Warner Bros. Entertainment Inc.

The Weekend Watch is an open thread where you can share what you’ve recently watched, offer suggestions on movies and TV shows we should check out (or warnings about stuff to avoid) and discover queue-filling goodies from other FSR readers. The comments section awaits. I’ll get the ball rolling with the movies/TV my eyeballs took in this weekend.


David Fincher

David Fincher likes his TV. First came his executive producer stint on House of Cards, then that film noir series he’s been bandying about with James Ellroy. And here comes another- Fincher’s just announced that he’ll be doing the director’s version of a TV bingewatch through the entirety of 2015- directing every episode of his planned remake of the BBC conspiracy thriller, Utopia. Please, for yours and everyone else’s sakes, do not confuse the Fincher-approved Utopia (coming to HBO) with the Fox reality series that puts the immense responsibility of building a perfect society in the hands of a group that contains a raw vegan chef, a tantric sex enthusiast and the “Hillbilly MacGuyver” (good luck with that).


Ben Affleck in Gone Girl

“She’s not above her material. She’s not making fun of these people, even the nosy neighbor. She’s not making fun of even those archetypes. And she’s interesting in that way. I kind of held my breath and waited to read her first draft and I was so emboldened by it. She was not only capable of slaughtering the darling, she took a peculiar pleasure in offing those extensions of her own imagination.”  Bestselling author Gillian Flynn didn’t pull any punches when it came to the script for David Fincher‘s Gone Girl — a script based on her own blockbuster book and her first produced attempt at working in that medium — slicing and dicing and cutting and crafting without prejudice. In fact, even Fincher was stunned by her ability to “off” bits and pieces (and even whole people) from her script, sharing with FilmComment the above quote about Flynn’s interest in keeping things neat for the sake of a good script. This is not a novelist beholden to her own material, and that might be why Fincher and Flynn are teaming up for yet another project — and why the duo is making a claim to be Hollywood’s next big dream team.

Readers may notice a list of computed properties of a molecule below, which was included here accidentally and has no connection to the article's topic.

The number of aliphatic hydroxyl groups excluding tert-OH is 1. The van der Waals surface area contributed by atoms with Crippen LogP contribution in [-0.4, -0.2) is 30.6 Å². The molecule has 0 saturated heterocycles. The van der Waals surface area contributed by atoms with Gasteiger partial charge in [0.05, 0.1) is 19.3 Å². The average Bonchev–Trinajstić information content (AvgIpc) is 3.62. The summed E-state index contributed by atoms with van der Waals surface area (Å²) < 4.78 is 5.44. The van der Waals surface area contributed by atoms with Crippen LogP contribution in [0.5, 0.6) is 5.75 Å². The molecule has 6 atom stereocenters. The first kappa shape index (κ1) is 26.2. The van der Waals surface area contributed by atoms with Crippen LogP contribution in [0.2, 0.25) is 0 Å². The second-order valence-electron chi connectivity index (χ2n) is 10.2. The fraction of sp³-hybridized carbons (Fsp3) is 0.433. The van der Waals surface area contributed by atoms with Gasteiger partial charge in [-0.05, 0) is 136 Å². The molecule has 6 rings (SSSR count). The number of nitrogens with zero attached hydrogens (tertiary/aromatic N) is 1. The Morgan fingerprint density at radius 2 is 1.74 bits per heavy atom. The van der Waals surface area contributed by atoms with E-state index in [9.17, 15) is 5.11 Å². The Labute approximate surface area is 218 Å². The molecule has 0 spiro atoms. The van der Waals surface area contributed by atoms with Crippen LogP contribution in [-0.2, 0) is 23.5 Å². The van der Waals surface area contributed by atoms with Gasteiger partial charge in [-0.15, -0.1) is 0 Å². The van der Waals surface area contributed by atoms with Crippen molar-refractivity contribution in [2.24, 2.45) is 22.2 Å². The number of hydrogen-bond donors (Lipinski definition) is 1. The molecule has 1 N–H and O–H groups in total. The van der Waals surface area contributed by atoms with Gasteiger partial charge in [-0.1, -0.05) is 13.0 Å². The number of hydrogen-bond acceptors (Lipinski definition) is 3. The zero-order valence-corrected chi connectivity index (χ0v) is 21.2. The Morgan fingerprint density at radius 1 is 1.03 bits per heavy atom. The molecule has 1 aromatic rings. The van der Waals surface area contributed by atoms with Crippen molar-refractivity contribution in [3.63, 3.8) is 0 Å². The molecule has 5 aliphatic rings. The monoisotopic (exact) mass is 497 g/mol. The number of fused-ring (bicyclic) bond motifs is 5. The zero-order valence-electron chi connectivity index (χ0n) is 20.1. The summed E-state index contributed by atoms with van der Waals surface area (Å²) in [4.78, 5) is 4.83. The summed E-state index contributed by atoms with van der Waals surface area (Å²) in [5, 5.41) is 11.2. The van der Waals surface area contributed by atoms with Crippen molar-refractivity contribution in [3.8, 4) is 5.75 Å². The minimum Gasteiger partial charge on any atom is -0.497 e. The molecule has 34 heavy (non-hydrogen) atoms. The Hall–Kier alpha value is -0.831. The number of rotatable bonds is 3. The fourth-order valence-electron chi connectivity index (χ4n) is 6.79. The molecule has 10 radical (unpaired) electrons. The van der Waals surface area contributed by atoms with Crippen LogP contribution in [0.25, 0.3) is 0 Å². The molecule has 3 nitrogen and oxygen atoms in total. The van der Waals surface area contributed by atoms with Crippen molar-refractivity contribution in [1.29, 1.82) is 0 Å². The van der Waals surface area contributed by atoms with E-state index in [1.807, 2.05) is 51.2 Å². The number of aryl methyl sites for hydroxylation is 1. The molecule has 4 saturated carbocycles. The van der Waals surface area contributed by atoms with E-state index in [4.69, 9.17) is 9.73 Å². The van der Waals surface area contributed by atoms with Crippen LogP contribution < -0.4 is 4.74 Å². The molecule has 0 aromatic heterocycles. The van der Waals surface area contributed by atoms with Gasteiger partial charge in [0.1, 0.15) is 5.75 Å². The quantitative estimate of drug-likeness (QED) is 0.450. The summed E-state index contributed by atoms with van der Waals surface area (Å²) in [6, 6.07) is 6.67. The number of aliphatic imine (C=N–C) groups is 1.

There are two things that are probably beyond contestation about Spike Jonze’s Her: It’s a critical darling (as evidenced by its many rave reviews, its presence on end-of-year lists, and its continued haul of awards season recognition), and It has an immersive, thoroughly realized vision of an unspecified near-future. It’s hard to think of a science-fiction movie in recent memory as invested as Her in what the future will look like, feel like, dress like, and what effects this will have on something as intrinsic and everyday as human relationships. But beyond these two points, there is much to be found that’s worth debating in Jonze’s film. Her diverts from science-fiction’s tradition of painting an overtly dystopic future of constant surveillance and centralized control familiar to any Philip H. Dick fan, yet as sleek, inviting, and even beautiful as the film’s immaculate surfaces and evolving technologies are, there seems to be an insidious coldness and emptiness that lies beneath the surface, a sense that something is lost between the glass walls and mobile devices that separate people in Jonze’s Los Angeles.


P2P - Brave New World Dreamcast

As the only literate Reject, it’s my duty to find the latest, the greatest and the untouched classics that would make great source material for film adaptations. I read so you don’t have to. “Orwell feared we would become a captive culture. Huxley feared we would become a trivial culture, preoccupied with some equivalent of the feelies, the orgy porgy, and the centrifugal bumblepuppy.” I have no idea what a bumblepuppy is, but Neil Postman was right to point out that while Orwell (and especially his “1984”) cautioned against tyrannical thought-police shoving rats in our faces to get us to comply, Aldous Huxley was more concerned with a governmental structure that shoved pleasure and an overload of information and distraction in our faces to get us to comply. Orwell is what happens post-apocalyptically. Huxley is what happens when society prospers beyond our wildest dreams. It’s unclear why a feature film has never been made of “Brave New World.” It’s baffling actually because the material there is so rich. With the completely average trailer for Atlas Shrugged out this week, it got me thinking about the classic philosophical novel that I identify with the most, what shaped my thinking most when I was younger, and the prospect of that novel becoming a movie. Here’s how I’d want to see it done, and in the effort to make it as viable as possible, my dreamcasting is all also economically viable for any studio who would take the chance on this brand. In […]

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published: 01.29.2015
published: 01.28.2015
published: 01.28.2015
published: 01.28.2015

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